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IP, Patent

Patent Plaintiffs Should Meet High Expectations In Eastern District Of Texas

Earlier this week, I was sharply criticized for suggesting that patent owner’s attorneys:

tak[e]a calculated business risk in bringing a suit on contingency, and a patent owner typically has to convince the firm that the patent represents a good investment. Every lawyer worth his or her salt will assume that any given case will proceed through trial, and needs to secure financing to cover those costs.

Via Software Patent “Rant” Misses The Point

This is reiterated by a recent order from Judge Leonard Davis, of the Eastern District of Texas, Tyler Division.

This Court has high expectations for the parties and counsel who file patent cases in the Eastern District of Texas, and an attorney who files a patent case has a serious responsibility to ensure that his case has merit and that he is prepared to take the case to trial. See Antonious, 275 F.3d at 1074. Most parties and counsel strive to meet these expectations. Prosecuting and defending patent litigation is undoubtedly expensive for both sides. And that expense must be born by both sides in resolving a dispute on the merits—by settlement or trial. But when it appears to the Court that the cost of the litigation is more of a driving force than the merits of the patent-in-suit, then this Court will not hesitate to put the emphasis back on the merits of the patent-in-suit and consider Rule11 sanctions if necessary.

Via Motion for Sanctions Against Losing Patent Plaintiff – Judge Leonard Davis Opines on When Rule 11 Sanctions Are Proper (emphasis added in Michael Smith’s post)

Certainly, there are instances where cases are filed that wholly lack merit (at least to the point of being sanctionable, as Judge Davis suggests). Nevertheless, I believe those are just that, instances and not the rule.  I also believe that, despite East Texas’ unearned reputation as a plaintiff-friendly docket, fewer frivolous cases are filed in Texas than in other jurisdictions because of sharp judges like Judge Davis.

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Discussion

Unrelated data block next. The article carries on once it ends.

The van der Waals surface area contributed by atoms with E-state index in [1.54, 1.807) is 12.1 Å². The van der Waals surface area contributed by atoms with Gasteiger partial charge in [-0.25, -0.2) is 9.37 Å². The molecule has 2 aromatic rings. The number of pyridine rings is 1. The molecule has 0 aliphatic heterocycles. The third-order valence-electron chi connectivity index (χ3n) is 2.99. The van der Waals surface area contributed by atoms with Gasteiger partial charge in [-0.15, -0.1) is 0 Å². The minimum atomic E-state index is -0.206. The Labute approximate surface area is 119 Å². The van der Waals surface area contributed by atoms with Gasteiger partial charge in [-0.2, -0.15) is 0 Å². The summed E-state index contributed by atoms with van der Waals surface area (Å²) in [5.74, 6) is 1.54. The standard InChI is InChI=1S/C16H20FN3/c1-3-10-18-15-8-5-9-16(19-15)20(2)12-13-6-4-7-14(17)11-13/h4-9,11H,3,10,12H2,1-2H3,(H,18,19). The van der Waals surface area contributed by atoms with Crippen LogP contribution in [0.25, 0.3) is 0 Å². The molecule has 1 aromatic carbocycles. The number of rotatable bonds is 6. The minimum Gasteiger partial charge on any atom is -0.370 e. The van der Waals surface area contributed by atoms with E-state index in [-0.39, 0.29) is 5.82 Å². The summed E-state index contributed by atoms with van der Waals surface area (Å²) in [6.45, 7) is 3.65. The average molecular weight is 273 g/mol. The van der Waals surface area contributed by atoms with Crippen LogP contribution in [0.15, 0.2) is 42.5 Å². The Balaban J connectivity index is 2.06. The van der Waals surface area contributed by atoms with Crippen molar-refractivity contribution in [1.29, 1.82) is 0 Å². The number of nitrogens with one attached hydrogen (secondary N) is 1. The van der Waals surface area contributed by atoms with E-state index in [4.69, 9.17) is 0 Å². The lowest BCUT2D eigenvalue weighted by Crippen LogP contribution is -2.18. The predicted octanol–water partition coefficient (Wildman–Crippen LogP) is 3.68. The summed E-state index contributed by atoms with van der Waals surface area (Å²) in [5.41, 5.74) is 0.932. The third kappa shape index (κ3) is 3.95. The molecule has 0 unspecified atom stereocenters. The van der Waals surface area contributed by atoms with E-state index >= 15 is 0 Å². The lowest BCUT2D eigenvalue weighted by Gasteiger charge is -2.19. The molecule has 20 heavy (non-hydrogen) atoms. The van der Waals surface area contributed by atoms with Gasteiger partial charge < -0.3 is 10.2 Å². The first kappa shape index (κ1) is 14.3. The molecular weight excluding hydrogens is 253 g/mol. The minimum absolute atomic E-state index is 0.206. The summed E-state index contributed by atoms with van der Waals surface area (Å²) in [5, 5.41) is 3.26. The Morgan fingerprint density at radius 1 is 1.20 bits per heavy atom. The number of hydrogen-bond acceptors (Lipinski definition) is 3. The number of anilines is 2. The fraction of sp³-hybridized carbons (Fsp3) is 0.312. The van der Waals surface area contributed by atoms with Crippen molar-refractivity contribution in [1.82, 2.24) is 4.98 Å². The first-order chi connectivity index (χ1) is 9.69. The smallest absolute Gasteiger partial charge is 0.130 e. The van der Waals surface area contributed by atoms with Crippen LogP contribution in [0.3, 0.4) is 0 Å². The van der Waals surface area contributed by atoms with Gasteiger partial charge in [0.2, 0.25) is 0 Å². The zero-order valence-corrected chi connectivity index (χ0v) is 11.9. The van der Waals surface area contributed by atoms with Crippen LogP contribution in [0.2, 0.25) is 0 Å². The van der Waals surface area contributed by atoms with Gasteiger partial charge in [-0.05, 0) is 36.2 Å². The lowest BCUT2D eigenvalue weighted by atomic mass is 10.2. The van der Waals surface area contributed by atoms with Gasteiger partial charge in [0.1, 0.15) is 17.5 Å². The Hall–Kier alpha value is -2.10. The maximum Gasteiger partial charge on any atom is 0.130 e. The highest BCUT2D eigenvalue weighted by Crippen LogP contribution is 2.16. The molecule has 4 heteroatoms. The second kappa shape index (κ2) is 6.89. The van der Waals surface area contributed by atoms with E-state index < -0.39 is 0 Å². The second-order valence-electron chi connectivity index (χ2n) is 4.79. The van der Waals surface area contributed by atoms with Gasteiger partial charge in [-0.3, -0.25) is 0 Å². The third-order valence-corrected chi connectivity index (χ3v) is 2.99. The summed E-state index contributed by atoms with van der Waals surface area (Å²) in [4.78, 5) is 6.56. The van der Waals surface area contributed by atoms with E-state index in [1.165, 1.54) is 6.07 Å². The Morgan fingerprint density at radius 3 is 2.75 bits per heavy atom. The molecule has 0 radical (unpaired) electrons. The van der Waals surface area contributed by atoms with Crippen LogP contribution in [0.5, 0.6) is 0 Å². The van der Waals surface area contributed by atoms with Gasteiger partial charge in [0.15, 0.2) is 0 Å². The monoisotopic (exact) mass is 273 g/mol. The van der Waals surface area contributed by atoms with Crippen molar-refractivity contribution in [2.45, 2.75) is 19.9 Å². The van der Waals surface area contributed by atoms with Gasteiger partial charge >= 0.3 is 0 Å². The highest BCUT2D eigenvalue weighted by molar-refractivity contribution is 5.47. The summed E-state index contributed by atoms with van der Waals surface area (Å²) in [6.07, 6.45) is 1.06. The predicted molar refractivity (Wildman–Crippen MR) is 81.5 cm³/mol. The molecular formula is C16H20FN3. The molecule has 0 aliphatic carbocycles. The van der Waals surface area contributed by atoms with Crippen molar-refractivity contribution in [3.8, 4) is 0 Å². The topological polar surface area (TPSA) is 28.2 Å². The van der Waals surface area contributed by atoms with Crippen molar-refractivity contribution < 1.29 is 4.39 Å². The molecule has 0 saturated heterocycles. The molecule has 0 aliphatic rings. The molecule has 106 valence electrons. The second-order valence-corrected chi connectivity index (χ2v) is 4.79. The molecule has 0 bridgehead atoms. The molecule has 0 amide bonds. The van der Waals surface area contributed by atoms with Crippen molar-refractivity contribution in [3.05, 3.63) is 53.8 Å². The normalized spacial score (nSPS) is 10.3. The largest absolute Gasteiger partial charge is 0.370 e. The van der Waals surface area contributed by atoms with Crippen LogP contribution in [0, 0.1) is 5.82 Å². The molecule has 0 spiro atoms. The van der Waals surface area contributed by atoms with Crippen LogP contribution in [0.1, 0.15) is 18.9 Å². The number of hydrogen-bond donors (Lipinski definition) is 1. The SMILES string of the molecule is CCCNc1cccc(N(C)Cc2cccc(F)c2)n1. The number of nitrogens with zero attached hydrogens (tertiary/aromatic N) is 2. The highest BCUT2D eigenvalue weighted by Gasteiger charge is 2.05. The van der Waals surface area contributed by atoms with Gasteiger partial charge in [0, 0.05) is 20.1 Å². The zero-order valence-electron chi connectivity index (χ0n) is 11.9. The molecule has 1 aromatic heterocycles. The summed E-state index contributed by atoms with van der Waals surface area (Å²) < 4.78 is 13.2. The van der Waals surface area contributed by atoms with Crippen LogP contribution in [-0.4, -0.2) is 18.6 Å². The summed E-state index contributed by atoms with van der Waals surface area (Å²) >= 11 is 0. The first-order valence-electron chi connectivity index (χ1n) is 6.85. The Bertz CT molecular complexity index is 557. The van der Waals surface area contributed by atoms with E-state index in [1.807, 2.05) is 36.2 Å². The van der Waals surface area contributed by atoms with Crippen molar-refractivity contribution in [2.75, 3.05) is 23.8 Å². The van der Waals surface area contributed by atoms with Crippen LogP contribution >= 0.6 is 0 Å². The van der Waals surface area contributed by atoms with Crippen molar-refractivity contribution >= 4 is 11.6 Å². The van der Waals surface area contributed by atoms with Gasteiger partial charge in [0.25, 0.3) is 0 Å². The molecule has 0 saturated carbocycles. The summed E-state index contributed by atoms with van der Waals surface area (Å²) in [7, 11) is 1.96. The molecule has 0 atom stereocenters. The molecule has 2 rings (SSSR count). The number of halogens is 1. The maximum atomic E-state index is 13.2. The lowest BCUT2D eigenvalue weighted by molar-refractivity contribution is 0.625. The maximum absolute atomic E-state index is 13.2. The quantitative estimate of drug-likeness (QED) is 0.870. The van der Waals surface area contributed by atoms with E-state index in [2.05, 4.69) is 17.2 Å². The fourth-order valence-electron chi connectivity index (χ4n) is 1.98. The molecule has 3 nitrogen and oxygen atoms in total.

4 thoughts on “Patent Plaintiffs Should Meet High Expectations In Eastern District Of Texas

  1. As to the quality of patents; based on court rulings of the last several years, roughly half of all litigated patents are upheld in court. That’s pretty balanced and suggests there is no problem with patent quality. Further, seldom do cases ever make it to trial as the parties settle out of court. The facts do not support the contention that there is a patent quality issue. Still, with almost half a million patent applications filed each year a few are bound to be issued that shouldn’t. Many patent system bashers like to cite silly patents such as a cat exercise patent. However, rarely are they ever an issue because you can’t enforce them without money and you wont get the money unless you have a good patent. All inventors can do with such patents is paper their bathroom walls. Keep in mind it costs the patent holder about as much in a patent suit as it does the accused infringer. Often times it costs more because in multiple defendant cases infringers will band together to share costs. Investors are not stupid. If they don’t have confidence in your patent, they will not invest. It’s that simple. Bad patents do not get funded.

    Posted by staff | March 14, 2011, 9:11 am

Trackbacks/Pingbacks

  1. Pingback: Patent Players In Glass Houses Shouldn’t Point Fingers At Thrown Stones « Gametime IP - March 14, 2011

  2. Pingback: Frivolous Patent Lawsuit Illustrates High Cost Of Litigation « Gametime IP - March 18, 2011

  3. Pingback: Microsoft Patent Lawsuit Reminds Us: Don’t Want It Read? Don’t Write It Down. « Gametime IP - April 14, 2011

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